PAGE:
## Section9.6The Subtonic VII Chord in Popular Music

Although we will discuss mode mixture and the Mixolydian mode later, the ubiquity of the subtonic chord (♭$\left.\text{VII}\right.$) in rock and popular music makes it important to discuss here.

The ♭$\left.\text{VII}\right.$ chord can precede tonic, dominant, and pre-dominant chords, which means it can substitute for any function except tonic.

Notice also that movement from $\left.\text{IV}\right.$–$\left.\text{I}\right.$ (from the plagal cadence) is common in the following examples from popular music.

Here are examples ending with ♭$\left.\text{VII}\right.$–$\left.\text{IV}\right.$–$\left.\text{I}\right.$, where $\left.\text{IV}\right.$ progresses to $\left.\text{I}\right.$ (a plagal cadence) and is preceded by ♭$\left.\text{VII}\right.$.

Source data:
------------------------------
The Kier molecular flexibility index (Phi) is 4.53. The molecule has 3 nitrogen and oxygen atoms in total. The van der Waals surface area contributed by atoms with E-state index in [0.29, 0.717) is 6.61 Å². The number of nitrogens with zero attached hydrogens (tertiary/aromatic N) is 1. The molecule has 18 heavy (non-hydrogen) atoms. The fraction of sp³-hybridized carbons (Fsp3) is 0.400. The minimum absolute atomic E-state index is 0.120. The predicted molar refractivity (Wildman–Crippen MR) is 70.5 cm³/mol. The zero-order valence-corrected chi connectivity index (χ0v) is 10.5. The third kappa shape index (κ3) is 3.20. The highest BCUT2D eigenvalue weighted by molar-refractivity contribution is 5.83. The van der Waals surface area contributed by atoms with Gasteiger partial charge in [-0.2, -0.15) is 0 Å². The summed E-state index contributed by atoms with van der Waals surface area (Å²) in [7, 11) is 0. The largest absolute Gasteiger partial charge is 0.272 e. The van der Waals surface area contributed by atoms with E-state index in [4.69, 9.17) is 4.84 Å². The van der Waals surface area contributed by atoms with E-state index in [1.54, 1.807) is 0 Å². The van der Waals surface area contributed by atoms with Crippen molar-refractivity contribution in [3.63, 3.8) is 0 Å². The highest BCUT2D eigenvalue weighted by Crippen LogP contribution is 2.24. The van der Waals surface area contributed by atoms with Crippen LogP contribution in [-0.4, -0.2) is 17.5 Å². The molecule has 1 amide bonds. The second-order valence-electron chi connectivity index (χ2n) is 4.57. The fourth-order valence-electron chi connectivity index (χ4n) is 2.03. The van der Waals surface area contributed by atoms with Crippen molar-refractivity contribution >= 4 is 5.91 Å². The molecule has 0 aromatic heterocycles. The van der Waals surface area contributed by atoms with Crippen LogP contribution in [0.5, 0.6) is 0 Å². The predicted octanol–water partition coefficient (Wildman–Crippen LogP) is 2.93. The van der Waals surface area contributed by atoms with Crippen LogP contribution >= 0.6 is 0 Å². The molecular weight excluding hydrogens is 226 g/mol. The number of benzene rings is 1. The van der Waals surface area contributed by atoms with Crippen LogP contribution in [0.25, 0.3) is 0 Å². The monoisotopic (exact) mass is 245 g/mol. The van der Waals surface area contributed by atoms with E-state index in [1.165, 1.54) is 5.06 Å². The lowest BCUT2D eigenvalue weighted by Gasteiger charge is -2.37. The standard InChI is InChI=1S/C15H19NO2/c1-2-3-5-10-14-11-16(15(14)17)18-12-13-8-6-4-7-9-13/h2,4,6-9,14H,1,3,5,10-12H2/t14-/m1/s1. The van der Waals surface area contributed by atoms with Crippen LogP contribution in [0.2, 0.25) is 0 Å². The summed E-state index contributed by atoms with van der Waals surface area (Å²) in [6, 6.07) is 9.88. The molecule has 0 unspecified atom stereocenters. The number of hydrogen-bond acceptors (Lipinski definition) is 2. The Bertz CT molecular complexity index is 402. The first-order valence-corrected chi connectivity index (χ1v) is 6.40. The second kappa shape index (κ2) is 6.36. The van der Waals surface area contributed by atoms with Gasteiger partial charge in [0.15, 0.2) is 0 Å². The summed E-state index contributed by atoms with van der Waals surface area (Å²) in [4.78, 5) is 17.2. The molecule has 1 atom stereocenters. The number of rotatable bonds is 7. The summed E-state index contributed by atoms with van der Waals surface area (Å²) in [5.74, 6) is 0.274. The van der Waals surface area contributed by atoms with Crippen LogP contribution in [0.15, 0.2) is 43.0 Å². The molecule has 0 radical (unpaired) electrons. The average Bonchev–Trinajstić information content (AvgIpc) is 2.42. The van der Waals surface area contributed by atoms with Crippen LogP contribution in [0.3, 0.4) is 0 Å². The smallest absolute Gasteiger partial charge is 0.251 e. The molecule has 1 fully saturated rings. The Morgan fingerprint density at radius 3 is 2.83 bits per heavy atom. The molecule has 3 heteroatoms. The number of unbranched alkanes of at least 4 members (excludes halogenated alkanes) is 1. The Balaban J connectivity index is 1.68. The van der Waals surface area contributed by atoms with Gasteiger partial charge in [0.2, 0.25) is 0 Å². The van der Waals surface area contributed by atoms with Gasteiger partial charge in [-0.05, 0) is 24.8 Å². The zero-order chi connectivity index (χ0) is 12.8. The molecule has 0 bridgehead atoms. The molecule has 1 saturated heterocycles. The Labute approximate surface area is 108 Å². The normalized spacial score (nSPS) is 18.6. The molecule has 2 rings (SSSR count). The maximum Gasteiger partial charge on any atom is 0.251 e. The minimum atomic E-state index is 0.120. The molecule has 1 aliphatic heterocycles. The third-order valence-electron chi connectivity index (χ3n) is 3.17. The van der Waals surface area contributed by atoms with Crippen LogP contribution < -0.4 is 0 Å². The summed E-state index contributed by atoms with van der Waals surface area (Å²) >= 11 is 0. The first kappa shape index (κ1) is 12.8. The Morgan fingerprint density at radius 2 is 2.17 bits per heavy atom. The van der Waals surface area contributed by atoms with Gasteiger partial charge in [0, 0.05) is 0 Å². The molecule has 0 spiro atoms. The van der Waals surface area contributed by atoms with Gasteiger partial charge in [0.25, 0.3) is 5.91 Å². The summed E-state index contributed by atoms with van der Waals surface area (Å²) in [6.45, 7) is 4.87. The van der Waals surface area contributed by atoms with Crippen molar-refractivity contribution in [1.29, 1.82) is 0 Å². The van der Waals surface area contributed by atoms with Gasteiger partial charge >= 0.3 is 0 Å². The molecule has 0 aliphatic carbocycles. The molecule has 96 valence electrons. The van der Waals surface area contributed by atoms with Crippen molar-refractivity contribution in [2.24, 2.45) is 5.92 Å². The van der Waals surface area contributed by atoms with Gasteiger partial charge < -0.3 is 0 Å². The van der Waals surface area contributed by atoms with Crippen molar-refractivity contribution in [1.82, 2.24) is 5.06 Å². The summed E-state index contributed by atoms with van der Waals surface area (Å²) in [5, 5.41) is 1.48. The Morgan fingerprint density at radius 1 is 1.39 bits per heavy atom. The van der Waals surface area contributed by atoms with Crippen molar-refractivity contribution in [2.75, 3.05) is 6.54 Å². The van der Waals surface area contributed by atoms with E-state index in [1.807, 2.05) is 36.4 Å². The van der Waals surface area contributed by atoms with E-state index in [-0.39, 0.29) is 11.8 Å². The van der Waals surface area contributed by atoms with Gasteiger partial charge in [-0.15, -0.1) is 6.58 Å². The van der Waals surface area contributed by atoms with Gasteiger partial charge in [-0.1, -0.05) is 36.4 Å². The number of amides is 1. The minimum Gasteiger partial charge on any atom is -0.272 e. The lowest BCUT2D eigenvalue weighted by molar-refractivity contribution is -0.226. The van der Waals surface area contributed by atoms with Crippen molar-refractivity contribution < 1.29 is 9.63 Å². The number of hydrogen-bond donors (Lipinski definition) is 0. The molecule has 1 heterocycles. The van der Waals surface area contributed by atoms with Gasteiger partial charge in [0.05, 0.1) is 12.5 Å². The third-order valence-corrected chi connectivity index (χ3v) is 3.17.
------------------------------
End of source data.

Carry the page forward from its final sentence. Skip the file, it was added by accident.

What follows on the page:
Consider the following questions: When a phrase ends on the $\left.\text{IV}\right.$ chord, does it have dominant function (i.e, is it a half cadence)? Does $\left.\text{IV}\right.$ have dominant function in popular music when it progresses to $\left.\text{I}\right.$? If so, does ♭$\left.\text{VII}\right.$ have pre–dominant function in the above progression?

Notice that ♭$\left.\text{VII}\right.$ begins the phrase in the following example, and proceeds to a $\left.\text{IV}\right.$–$\left.\text{I}\right.$ conclusion.

The following example has ♭$\left.\text{VII}\right.$ preceding and following the $\left.\text{IV}\right.$ chord. Does the ♭$\left.\text{VII}\right.$ chord have tonic prolongation as labeled, or is it “pre pre–dominant” in function?

Here is an example with ♭$\left.\text{VII}\right.$ cadencing to the $\left.\text{I}\right.$ chord in the first four bars then progressing to the $\left.\text{vi}\right.$ chord in a deceptive cadence in the second four bars.